And here, of course, is where we get to the sticky part. I realized on the very first night, after waking up at 3am feeling more refreshed than I’d felt at 7am on my mornings with E, that I would have been much happier–myself–if we’d done this months ago. The experience of putting her to bed, without being at her beck and call for hours afterward: this was new. Having hours of time that I knew would be unbroken: this too was new. Being able to move freely about, make some noise, and use some light after E’s bedtime: new. An unbroken two-hour-long conversation with my husband: new.

In short, it was clear in an instant that regardless of whether E ever adjusted to sleeping by herself, this new arrangement was infinitely better for me physically and psychologically, and for our marriage. I had forgotten what I was missing, and now that I had the tiniest taste of what it would be like to have it back, I knew I would have a really hard time giving it up, no matter what it meant for E.

Cry-it-out is unquestionably the appropriate course of action for selfish parents.

What about unselfish parents, though? How has it affected E? On Day 8, it’s honestly very hard to assess. On the one hand, the child is clearly getting more sleep. She is clearly learning new independence, as confirmed by those outside our little sphere. In her good moments, she’s less clingy to me than she was before; she’s been much more aggressive about accepting new people. Today a dog two feet away from her barked very loudly, and all she did was jump. She also seems more alert, more intelligent, and more curious. It’s hard to know how much of this is because she’s eight days older than she was before we began, but she seems to have accelerated sharply. On the other hand… one thing nobody told me about cry-it-out is that the days are worse than the nights. On the second and third days, she was just horrible. It was work to make her vaguely happy in the mornings, and in the afternoons she was so tired and upset that nothing either of us did could stop her from screaming non-stop–for hours. It is a horrible thing to not know how to comfort your child when you want to so badly. Only the past two evenings have we been able to hold off her tears until bedtime. She has also become obsessed with being held during the day, although this too seems to be lessening as the days pass. But it’s very slow going, on both counts, and it was all the worse because it was unexpected. I would guess that some of this might have been avoided if we’d done it at an earlier age, but as it is, I’ve often wondered in the past few days if we were ever going to see our happy little girl again.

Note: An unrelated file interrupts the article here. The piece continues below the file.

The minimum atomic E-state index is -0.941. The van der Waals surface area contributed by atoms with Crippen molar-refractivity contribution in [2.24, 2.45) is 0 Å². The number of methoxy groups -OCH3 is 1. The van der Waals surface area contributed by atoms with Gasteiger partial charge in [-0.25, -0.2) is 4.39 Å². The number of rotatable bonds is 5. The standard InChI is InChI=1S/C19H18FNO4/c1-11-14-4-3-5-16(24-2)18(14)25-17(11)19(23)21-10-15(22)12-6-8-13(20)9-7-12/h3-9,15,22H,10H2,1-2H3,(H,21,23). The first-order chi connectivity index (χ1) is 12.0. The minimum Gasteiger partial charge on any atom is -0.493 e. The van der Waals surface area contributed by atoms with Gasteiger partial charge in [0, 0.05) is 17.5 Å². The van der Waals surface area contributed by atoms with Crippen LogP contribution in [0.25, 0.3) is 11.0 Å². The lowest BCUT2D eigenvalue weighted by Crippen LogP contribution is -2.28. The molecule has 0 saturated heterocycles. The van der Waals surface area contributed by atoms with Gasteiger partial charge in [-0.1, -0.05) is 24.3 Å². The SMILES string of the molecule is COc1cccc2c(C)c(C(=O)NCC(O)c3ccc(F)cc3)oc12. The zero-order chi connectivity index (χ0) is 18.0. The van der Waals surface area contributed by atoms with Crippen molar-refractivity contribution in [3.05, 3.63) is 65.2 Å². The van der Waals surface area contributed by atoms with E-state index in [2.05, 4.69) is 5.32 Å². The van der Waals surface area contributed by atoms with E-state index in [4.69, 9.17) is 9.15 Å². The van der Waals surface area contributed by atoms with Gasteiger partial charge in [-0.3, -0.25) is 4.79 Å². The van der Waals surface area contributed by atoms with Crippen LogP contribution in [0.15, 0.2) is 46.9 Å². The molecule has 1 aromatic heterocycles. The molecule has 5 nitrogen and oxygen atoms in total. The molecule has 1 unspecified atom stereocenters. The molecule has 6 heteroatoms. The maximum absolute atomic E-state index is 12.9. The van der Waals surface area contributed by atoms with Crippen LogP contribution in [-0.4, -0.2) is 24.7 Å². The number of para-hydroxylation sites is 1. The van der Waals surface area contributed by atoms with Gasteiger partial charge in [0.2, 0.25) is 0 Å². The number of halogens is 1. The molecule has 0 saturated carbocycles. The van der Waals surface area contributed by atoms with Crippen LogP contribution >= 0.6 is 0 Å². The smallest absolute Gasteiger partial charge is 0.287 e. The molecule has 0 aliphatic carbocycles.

So the jury is still out, but we’ve seen some positive effects already, and obviously we are hopeful that they’ll continue to grow and that the negatives will lessen and disappear.

A Do-Over

The obvious question, then, is what are we going to do with child #2? I’m still strongly in favor of cosleeping–for my own sake, if not for the child’s. There is no question at all that I got more sleep cosleeping with E than I did getting up out of my own bed multiple times each night to feed her, rock her, and sooth her back to sleep. It’s quicker and less jarring to be in the same bed, and many times I wouldn’t even fully wake up. So we’re planning to cosleep again, this time with a cosleeper bassinet so that I can sleep on a mattress, and so that the baby’s “nest” is physically delineated from mine. E and I never cuddled–neither of us seemed inclined–but a separate bassinet is easier to transition out of cosleeping, as well as safer from the well-publicized “threats” of overlaying and smothering. We’ll have to see how it goes; my only concern is that it will require moving the baby away from me at the conclusion of each feeding, instead of moving myself away from the baby.

In pursuit of sleep, I plan to use many of Elizabeth Pantley’s methods from the very beginning, and take care that the new baby forms as few sleep “conditioners” as possible. With E, I managed to make it so that she didn’t need rocked or “soothed” to sleep–but she did need fed. At the time I thought she would simply outgrow that as she outgrew the physical need to eat throughout the night, but she didn’t. So I’ll try to avoid making that sleep connection, or any at all. Teach the baby from day one to be a self-soother.

If everything went perfectly, that would mean the baby would start sleeping through the night on its own at three or four months, or even sooner. And I’ll certainly be hoping that happens. But if it doesn’t, my experience with E has taught me that I don’t want to wait until one year to sleep-train. That’s too many months of wasted sleep for both of us, and too old a child to be able to negate any “trauma” associated with sleep training. I remember E’s newborn cries, and they were cries I’d much rather listen to than her toddler screams.

So, A Mistake

I was wrong about cry it out. And naive. I certainly would do it differently if I had it to do over. I read so many articles and deliberated so carefully, and came to the wrong conclusion. I’m beginning to realize that parenthood is full of mistakes; there have been many things that I’ve been utterly convinced of, only to be proven wrong.

I think this is the biggest one so far.